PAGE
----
Workers’ Compensation – Traveling for an Independent Medical Evaluations

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Workers’ Compensation – Traveling for an Independent Medical Evaluations

Under the Iowa Workers’ Compensation Act, Iowa Code Section 85.39 addresses the rights and issues involving Independent Medical Evaluations (IME’s).  Specifically, the issue discussed here pertains to travel for an evaluation by an IME physician.

Section 85.39 is a statutory provision that allows employers and insurance companies to compel injured workers to see a doctor of their choosing for purposes of conducting an IME. There are many issues involving a Section 85.39 IME examination but this blog focuses on the issue of requiring injured workers to travel outside of the area where they live to see a doctor chosen by the employer/insurance company. Regardless of whether the injured worker lives in the State of Iowa, or resides outside of the State of Iowa, the issue is the same. No injured worker wants to voluntarily travel outside of the area in which they live to see another physician, especially when a comparable doctor is available in the area where the injured worker resides.

The injured worker always has the right to challenge the choice of the IME doctor based upon distance.  In the situation of when a claim has been admitted by the employer/insurer, to challenge the distance of travel, the injured work can file a “Petition for Alternate Medical Care” or “Motion to Quash” with the Iowa Workers’ Compensation Commissioner.

If the claim has been denied by the employer/insurer, the employer/insurer can still demand an IME especially if they assert they are “investigating” the claim to determine whether it should be “accepted.”  If an injured worker’s claim has been denied, the employer/insurer loses the right to “direct medical care” which enables the injured worker to seek medical care of his or her choice. It is best however not to ignore an IME request even if the claim has been denied.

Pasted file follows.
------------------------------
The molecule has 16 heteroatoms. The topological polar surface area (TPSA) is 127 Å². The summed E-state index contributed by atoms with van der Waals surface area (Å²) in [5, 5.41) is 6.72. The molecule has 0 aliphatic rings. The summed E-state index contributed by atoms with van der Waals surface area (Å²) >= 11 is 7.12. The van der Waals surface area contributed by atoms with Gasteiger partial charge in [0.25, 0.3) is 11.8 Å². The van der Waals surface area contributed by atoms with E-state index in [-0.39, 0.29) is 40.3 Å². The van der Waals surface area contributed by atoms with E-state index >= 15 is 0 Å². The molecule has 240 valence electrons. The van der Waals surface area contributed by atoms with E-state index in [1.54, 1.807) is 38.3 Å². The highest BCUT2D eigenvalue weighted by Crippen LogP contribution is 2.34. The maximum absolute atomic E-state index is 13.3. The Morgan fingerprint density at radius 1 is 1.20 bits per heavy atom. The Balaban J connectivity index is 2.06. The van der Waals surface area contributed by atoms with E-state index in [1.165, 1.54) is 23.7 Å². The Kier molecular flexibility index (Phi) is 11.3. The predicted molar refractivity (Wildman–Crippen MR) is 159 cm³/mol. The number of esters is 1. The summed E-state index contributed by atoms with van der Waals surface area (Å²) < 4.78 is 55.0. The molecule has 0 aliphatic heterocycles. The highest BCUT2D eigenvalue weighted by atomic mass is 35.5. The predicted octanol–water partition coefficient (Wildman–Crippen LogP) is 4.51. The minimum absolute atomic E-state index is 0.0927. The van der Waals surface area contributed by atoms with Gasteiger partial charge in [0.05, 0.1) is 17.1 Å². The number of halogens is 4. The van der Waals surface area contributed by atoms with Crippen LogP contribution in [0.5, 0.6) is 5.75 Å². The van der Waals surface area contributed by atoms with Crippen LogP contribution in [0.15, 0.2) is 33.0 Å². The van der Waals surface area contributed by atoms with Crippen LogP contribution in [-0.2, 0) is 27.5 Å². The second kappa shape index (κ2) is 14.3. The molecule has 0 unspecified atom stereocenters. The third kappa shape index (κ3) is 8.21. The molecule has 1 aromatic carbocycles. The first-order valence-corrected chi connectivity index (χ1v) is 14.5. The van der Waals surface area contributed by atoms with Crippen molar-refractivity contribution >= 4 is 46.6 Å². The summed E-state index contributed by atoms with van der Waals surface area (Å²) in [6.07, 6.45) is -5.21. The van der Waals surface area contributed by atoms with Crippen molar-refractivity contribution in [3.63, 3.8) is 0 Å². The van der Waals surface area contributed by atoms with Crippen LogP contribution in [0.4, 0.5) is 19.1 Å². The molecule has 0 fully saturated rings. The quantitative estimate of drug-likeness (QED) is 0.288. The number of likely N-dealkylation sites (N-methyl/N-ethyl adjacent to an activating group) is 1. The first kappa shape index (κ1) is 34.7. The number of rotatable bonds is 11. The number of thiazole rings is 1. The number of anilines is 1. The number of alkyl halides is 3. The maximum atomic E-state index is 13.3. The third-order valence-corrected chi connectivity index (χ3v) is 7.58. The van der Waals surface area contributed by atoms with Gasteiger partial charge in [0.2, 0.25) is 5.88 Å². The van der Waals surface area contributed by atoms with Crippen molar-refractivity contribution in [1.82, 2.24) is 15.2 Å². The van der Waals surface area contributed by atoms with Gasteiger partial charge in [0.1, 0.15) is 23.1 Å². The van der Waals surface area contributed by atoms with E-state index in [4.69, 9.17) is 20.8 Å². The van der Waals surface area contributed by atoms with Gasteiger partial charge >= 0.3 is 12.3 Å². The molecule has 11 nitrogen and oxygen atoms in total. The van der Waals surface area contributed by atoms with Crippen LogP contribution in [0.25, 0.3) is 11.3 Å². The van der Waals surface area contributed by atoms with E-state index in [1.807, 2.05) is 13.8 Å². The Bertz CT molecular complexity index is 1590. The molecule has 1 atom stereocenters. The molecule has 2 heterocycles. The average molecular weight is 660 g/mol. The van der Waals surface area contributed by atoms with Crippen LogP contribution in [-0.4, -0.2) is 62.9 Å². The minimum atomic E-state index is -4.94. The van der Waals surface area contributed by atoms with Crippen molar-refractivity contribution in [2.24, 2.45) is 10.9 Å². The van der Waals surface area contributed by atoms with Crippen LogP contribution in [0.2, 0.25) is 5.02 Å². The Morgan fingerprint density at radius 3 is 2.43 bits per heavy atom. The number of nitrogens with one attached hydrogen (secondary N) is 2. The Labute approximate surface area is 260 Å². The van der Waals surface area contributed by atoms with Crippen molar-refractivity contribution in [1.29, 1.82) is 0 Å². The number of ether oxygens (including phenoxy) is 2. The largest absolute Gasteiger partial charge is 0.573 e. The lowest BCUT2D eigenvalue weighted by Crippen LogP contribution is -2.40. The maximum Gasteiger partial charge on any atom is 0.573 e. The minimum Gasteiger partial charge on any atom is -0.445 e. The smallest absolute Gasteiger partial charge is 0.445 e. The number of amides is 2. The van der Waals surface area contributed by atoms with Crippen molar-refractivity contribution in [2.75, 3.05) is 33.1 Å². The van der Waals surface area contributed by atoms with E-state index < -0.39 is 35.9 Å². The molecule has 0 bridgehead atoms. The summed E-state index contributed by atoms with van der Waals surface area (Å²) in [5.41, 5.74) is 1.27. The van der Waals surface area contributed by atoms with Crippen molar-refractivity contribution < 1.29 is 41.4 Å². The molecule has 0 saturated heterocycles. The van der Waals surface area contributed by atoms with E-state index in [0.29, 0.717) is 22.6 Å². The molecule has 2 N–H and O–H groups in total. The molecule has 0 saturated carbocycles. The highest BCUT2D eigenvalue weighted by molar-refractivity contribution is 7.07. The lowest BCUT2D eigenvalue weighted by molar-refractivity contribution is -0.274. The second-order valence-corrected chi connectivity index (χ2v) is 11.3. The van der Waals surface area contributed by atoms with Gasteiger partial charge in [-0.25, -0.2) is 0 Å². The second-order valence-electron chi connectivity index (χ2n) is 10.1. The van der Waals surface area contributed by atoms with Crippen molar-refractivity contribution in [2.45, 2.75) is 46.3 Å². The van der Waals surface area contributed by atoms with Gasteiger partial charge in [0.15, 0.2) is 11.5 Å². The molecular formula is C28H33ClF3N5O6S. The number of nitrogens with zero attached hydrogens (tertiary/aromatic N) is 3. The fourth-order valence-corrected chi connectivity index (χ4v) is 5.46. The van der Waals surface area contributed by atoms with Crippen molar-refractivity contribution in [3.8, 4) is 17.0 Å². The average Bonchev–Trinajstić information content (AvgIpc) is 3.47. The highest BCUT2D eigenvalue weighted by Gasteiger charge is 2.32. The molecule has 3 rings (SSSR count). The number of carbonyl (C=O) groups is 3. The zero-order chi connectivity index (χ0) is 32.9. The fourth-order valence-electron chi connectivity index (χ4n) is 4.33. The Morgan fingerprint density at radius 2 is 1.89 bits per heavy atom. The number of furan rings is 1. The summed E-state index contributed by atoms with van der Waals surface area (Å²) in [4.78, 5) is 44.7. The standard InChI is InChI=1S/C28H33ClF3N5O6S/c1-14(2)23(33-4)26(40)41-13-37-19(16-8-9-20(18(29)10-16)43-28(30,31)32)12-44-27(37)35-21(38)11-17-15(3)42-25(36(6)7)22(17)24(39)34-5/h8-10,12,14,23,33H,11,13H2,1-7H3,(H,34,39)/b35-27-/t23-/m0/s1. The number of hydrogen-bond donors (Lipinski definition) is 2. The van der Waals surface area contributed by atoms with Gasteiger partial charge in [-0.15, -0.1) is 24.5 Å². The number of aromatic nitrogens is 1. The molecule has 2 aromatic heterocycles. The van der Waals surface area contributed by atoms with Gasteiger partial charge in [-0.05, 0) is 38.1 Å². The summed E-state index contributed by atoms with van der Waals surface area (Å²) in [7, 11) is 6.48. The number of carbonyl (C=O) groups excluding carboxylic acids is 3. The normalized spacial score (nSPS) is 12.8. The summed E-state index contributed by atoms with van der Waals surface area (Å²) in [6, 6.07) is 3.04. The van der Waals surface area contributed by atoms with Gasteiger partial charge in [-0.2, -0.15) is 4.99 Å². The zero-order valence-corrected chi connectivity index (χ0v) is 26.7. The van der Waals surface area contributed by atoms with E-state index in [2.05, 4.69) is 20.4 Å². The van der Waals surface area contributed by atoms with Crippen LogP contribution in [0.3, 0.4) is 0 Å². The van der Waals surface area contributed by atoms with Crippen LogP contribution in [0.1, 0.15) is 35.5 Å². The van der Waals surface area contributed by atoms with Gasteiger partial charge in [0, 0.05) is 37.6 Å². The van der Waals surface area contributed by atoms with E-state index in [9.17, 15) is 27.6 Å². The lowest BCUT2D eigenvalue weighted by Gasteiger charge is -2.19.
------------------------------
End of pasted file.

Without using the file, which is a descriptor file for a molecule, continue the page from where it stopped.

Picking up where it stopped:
An injured worker’s basis to challenge a long distance IME is to show that traveling such a distance is unreasonable. Unfortunately, the law regarding traveling distances is not settled as the case law is mixed.  In one case, an injured worker in Dubuque was not required to travel to Western Iowa for an IME when competent doctors existed at the University of Iowa Hospital in Iowa City. In another case, however, an injured worker residing in North Carolina was required to return to Iowa for an IME.

An IME is different than a treating medical provider.  For purposes of treatment, and absent special circumstances, an injured worker is not required to travel more than 50 miles one way to see a treating doctor. In a more recent case, this rule was applied for purposes of quashing an employer’s attempt to require an injured worker to report for “light duty” several hundred miles from the worker’s home. The Iowa Supreme Court in that case cited with approval similar situations preventing a party from being required to travel long distances. From this recent case, there appears to be a trend that the courts will eventual settle the issue of limited travel for IME examinations.

If you have such a situation where you are requested to submit to an IME you can challenge it. Even if your request is not granted, there are no detrimental circumstances to challenging the request by the employer/insurer.

We, at the Beattie law firm, are here to help you from being required to travel long distances for an IME examination.